Dante’s Inferno contest fall out continues

“The brass BALLS on EA to put a bounty on OTHER booth girls,” writes Iola in response to EA’s “Sin to Win” promo at the San Diego Comic Con, the contest that encouraged attendees to commit “acts of lust” with women at the convention and post the pics on twitter.

Commenting on Ars Technica, Iola, who works as an actual “booth babe,” decries the contest for encouraging people to sexually harass not only EA’s own employees, but those working for other companies as well as any unfortunate costumed convention goers mistaken for “booth babes.”

“I love all the privileged, dismissive boys passing judgment on here. You know, the ones who’ve never had to go to a con as a female and deal with some (certainly not all) knuckle-draggers who don’t understand that a con does not suddenly suspend personal rights for anyone with breasts. Gals who go there to dress up and have a good time get sexually harassed, NEVERMIND the ‘booth babes’ who ‘signed up for it’ and then have their employer put them out for a contest,” she says.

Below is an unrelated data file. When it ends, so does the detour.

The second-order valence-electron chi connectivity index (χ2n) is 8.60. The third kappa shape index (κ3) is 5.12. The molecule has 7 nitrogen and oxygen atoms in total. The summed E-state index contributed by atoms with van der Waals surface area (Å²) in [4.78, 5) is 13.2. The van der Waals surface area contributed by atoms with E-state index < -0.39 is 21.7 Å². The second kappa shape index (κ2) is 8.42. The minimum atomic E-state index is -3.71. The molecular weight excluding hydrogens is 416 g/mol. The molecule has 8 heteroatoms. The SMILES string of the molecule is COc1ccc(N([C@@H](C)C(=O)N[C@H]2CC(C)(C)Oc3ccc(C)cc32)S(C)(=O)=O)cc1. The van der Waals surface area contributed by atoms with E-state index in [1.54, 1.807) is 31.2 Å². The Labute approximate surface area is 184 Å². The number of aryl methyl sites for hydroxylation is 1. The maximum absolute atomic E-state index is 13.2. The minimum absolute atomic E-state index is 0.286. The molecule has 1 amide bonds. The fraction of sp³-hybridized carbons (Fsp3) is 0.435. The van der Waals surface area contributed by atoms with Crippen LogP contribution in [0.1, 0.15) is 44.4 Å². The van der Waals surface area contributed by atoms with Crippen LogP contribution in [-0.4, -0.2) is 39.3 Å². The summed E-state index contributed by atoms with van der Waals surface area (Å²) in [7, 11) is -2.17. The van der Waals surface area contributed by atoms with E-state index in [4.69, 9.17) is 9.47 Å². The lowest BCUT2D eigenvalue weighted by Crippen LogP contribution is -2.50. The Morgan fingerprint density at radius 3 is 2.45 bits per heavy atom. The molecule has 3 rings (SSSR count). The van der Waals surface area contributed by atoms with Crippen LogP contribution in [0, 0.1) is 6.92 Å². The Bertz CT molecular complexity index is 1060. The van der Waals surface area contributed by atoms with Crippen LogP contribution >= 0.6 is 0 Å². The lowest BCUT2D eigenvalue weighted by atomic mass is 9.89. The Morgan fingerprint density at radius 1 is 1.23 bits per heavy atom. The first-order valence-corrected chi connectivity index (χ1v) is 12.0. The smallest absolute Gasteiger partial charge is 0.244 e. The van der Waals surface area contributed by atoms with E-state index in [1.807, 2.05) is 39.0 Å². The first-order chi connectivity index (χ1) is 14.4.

“I’ve been a ‘booth babe’ at many comic, scifi and anime cons…I also happen to be attractive and enjoy wearing costumes…But I guess I’m ASKING to be groped because I’m one step up from a hooker, right? Even if I WAS a fucking hooker, that gives no one the right. I can walk around in a thong and pasties and it’s nobody’s license to touch.”

This contest was incredibly insulting to both sexes, objectifying women and perpetuating the stereotype of convention attendees as a bunch of sex starved losers living in their parent’s basement. What about the girls and the gays? EA offered a weak apology, in which they continued to pimp the contest, claiming that encouraging horny dudes to “commit acts of lust” was just a fun way of saying “take pictures with costumed reps.” While I recognize EA wasn’t encouraging violence, or springing for an evening with a prostitute, that doesn’t make their attention whoring marketing campaign any less demeaning or distasteful. The apology has since been taken down, but not before being immortalized in all its disingenuous glory.